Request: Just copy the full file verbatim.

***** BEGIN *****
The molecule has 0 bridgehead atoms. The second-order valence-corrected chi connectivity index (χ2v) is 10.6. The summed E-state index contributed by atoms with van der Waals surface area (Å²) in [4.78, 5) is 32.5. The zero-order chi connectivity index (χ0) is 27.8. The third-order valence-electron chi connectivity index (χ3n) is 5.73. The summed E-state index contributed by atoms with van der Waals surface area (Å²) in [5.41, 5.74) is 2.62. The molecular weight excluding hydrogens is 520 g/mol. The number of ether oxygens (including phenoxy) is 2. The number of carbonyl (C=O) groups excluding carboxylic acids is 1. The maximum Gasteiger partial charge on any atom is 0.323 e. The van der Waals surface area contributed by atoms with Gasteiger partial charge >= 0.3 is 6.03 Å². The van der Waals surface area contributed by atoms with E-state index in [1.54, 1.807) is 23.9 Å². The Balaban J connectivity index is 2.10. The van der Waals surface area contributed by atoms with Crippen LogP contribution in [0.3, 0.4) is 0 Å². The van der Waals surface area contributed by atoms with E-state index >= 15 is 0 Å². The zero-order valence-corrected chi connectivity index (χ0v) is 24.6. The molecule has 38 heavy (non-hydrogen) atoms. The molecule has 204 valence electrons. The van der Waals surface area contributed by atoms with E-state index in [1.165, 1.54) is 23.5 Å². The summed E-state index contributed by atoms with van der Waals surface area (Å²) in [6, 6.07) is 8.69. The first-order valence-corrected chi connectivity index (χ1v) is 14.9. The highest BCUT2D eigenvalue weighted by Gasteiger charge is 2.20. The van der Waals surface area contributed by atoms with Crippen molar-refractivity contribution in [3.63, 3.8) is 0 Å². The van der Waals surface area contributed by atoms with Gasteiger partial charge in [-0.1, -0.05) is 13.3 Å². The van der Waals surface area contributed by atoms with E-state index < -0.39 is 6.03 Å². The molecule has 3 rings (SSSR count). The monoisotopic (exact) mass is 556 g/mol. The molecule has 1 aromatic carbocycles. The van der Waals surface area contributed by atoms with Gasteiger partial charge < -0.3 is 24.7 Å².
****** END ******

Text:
The molecule has 0 bridgehead atoms. The second-order valence-corrected chi connectivity index (χ2v) is 10.6. The summed E-state index contributed by atoms with van der Waals surface area (Å²) in [4.78, 5) is 32.5. The zero-order chi connectivity index (χ0) is 27.8. The third-order valence-electron chi connectivity index (χ3n) is 5.73. The summed E-state index contributed by atoms with van der Waals surface area (Å²) in [5.41, 5.74) is 2.62. The molecular weight excluding hydrogens is 520 g/mol. The number of ether oxygens (including phenoxy) is 2. The number of carbonyl (C=O) groups excluding carboxylic acids is 1. The maximum Gasteiger partial charge on any atom is 0.323 e. The van der Waals surface area contributed by atoms with Gasteiger partial charge >= 0.3 is 6.03 Å². The van der Waals surface area contributed by atoms with E-state index in [1.54, 1.807) is 23.9 Å². The Balaban J connectivity index is 2.10. The van der Waals surface area contributed by atoms with Crippen LogP contribution in [0.3, 0.4) is 0 Å². The van der Waals surface area contributed by atoms with E-state index >= 15 is 0 Å². The zero-order valence-corrected chi connectivity index (χ0v) is 24.6. The molecule has 38 heavy (non-hydrogen) atoms. The molecule has 204 valence electrons. The van der Waals surface area contributed by atoms with E-state index in [1.165, 1.54) is 23.5 Å². The summed E-state index contributed by atoms with van der Waals surface area (Å²) in [6, 6.07) is 8.69. The first-order valence-corrected chi connectivity index (χ1v) is 14.9. The highest BCUT2D eigenvalue weighted by Gasteiger charge is 2.20. The van der Waals surface area contributed by atoms with Crippen molar-refractivity contribution in [3.63, 3.8) is 0 Å². The van der Waals surface area contributed by atoms with Gasteiger partial charge in [-0.1, -0.05) is 13.3 Å². The van der Waals surface area contributed by atoms with E-state index < -0.39 is 6.03 Å². The molecule has 3 rings (SSSR count). The monoisotopic (exact) mass is 556 g/mol. The molecule has 1 aromatic carbocycles. The van der Waals surface area contributed by atoms with Gasteiger partial charge < -0.3 is 24.7 Å².